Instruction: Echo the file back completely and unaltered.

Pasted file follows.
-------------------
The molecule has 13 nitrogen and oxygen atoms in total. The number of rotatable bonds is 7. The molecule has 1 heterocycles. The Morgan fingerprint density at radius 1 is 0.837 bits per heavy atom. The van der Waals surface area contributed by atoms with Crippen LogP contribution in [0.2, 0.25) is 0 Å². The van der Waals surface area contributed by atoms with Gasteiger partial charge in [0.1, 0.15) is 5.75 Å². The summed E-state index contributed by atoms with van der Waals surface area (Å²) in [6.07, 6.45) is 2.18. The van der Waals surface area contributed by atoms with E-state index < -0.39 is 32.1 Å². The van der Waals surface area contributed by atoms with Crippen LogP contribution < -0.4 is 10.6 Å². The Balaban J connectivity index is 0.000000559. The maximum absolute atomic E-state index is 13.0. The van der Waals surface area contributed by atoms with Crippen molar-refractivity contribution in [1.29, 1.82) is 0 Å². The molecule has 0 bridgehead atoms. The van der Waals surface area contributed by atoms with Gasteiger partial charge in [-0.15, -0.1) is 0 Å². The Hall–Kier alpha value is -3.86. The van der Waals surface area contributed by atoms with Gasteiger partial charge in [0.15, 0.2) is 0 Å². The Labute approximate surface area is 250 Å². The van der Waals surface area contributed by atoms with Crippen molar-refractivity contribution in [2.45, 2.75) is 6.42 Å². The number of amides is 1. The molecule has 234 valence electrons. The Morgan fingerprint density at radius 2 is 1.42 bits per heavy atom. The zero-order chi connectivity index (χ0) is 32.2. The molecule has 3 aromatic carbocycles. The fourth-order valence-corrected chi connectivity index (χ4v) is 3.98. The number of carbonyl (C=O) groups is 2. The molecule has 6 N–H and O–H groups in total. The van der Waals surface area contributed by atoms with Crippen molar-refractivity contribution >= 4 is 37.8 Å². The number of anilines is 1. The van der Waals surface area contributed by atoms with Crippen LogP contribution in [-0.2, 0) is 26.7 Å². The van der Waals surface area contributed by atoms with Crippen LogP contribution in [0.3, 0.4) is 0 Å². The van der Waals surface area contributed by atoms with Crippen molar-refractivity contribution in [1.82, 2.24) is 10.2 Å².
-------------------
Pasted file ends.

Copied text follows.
The molecule has 13 nitrogen and oxygen atoms in total. The number of rotatable bonds is 7. The molecule has 1 heterocycles. The Morgan fingerprint density at radius 1 is 0.837 bits per heavy atom. The van der Waals surface area contributed by atoms with Crippen LogP contribution in [0.2, 0.25) is 0 Å². The van der Waals surface area contributed by atoms with Gasteiger partial charge in [0.1, 0.15) is 5.75 Å². The summed E-state index contributed by atoms with van der Waals surface area (Å²) in [6.07, 6.45) is 2.18. The van der Waals surface area contributed by atoms with E-state index < -0.39 is 32.1 Å². The van der Waals surface area contributed by atoms with Crippen LogP contribution < -0.4 is 10.6 Å². The Balaban J connectivity index is 0.000000559. The maximum absolute atomic E-state index is 13.0. The van der Waals surface area contributed by atoms with Crippen molar-refractivity contribution in [1.29, 1.82) is 0 Å². The molecule has 0 bridgehead atoms. The van der Waals surface area contributed by atoms with Gasteiger partial charge in [-0.15, -0.1) is 0 Å². The Hall–Kier alpha value is -3.86. The van der Waals surface area contributed by atoms with Gasteiger partial charge in [0.15, 0.2) is 0 Å². The Labute approximate surface area is 250 Å². The van der Waals surface area contributed by atoms with Crippen molar-refractivity contribution in [2.45, 2.75) is 6.42 Å². The number of amides is 1. The molecule has 234 valence electrons. The Morgan fingerprint density at radius 2 is 1.42 bits per heavy atom. The zero-order chi connectivity index (χ0) is 32.2. The molecule has 3 aromatic carbocycles. The fourth-order valence-corrected chi connectivity index (χ4v) is 3.98. The number of carbonyl (C=O) groups is 2. The molecule has 6 N–H and O–H groups in total. The van der Waals surface area contributed by atoms with Crippen molar-refractivity contribution >= 4 is 37.8 Å². The number of anilines is 1. The van der Waals surface area contributed by atoms with Crippen LogP contribution in [-0.2, 0) is 26.7 Å². The van der Waals surface area contributed by atoms with Crippen LogP contribution in [0.3, 0.4) is 0 Å². The van der Waals surface area contributed by atoms with Crippen molar-refractivity contribution in [1.82, 2.24) is 10.2 Å².